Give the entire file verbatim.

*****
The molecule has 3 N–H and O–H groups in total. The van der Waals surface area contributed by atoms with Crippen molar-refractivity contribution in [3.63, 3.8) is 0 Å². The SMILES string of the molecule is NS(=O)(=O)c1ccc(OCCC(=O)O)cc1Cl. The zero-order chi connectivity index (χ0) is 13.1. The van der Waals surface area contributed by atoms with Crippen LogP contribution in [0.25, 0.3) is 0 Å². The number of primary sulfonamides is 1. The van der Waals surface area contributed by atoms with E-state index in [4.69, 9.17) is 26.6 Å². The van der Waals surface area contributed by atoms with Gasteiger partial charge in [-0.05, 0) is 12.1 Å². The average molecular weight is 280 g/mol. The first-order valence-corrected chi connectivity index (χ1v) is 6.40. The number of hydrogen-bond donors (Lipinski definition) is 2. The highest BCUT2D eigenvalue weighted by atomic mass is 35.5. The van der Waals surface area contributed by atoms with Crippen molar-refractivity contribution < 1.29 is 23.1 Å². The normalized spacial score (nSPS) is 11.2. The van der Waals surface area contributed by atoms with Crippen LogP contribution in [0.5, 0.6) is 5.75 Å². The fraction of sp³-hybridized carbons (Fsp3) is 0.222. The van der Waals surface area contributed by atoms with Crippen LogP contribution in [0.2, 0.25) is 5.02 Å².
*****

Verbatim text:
The molecule has 3 N–H and O–H groups in total. The van der Waals surface area contributed by atoms with Crippen molar-refractivity contribution in [3.63, 3.8) is 0 Å². The SMILES string of the molecule is NS(=O)(=O)c1ccc(OCCC(=O)O)cc1Cl. The zero-order chi connectivity index (χ0) is 13.1. The van der Waals surface area contributed by atoms with Crippen LogP contribution in [0.25, 0.3) is 0 Å². The number of primary sulfonamides is 1. The van der Waals surface area contributed by atoms with E-state index in [4.69, 9.17) is 26.6 Å². The van der Waals surface area contributed by atoms with Gasteiger partial charge in [-0.05, 0) is 12.1 Å². The average molecular weight is 280 g/mol. The first-order valence-corrected chi connectivity index (χ1v) is 6.40. The number of hydrogen-bond donors (Lipinski definition) is 2. The highest BCUT2D eigenvalue weighted by atomic mass is 35.5. The van der Waals surface area contributed by atoms with Crippen molar-refractivity contribution < 1.29 is 23.1 Å². The normalized spacial score (nSPS) is 11.2. The van der Waals surface area contributed by atoms with Crippen LogP contribution in [0.5, 0.6) is 5.75 Å². The fraction of sp³-hybridized carbons (Fsp3) is 0.222. The van der Waals surface area contributed by atoms with Crippen LogP contribution in [0.2, 0.25) is 5.02 Å².